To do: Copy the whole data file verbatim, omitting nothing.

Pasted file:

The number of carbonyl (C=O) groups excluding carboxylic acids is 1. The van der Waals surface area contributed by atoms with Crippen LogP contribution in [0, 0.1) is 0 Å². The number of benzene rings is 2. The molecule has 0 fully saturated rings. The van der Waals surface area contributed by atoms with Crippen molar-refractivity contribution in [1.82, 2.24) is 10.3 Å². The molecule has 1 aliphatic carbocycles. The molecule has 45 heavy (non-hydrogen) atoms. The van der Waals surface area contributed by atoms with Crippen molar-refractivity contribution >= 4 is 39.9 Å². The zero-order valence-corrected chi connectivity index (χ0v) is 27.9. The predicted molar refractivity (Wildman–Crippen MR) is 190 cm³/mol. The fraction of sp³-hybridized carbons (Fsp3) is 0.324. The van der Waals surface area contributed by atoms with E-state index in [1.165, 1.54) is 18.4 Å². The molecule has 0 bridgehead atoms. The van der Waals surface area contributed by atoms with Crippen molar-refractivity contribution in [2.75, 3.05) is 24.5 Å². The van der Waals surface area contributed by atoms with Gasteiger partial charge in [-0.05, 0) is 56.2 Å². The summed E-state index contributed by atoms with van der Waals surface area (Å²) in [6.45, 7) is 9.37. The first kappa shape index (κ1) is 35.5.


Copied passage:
The number of carbonyl (C=O) groups excluding carboxylic acids is 1. The van der Waals surface area contributed by atoms with Crippen LogP contribution in [0, 0.1) is 0 Å². The number of benzene rings is 2. The molecule has 0 fully saturated rings. The van der Waals surface area contributed by atoms with Crippen molar-refractivity contribution in [1.82, 2.24) is 10.3 Å². The molecule has 1 aliphatic carbocycles. The molecule has 45 heavy (non-hydrogen) atoms. The van der Waals surface area contributed by atoms with Crippen molar-refractivity contribution >= 4 is 39.9 Å². The zero-order valence-corrected chi connectivity index (χ0v) is 27.9. The predicted molar refractivity (Wildman–Crippen MR) is 190 cm³/mol. The fraction of sp³-hybridized carbons (Fsp3) is 0.324. The van der Waals surface area contributed by atoms with E-state index in [1.165, 1.54) is 18.4 Å². The molecule has 0 bridgehead atoms. The van der Waals surface area contributed by atoms with Crippen molar-refractivity contribution in [2.75, 3.05) is 24.5 Å². The van der Waals surface area contributed by atoms with Gasteiger partial charge in [-0.05, 0) is 56.2 Å². The summed E-state index contributed by atoms with van der Waals surface area (Å²) in [6.45, 7) is 9.37. The first kappa shape index (κ1) is 35.5.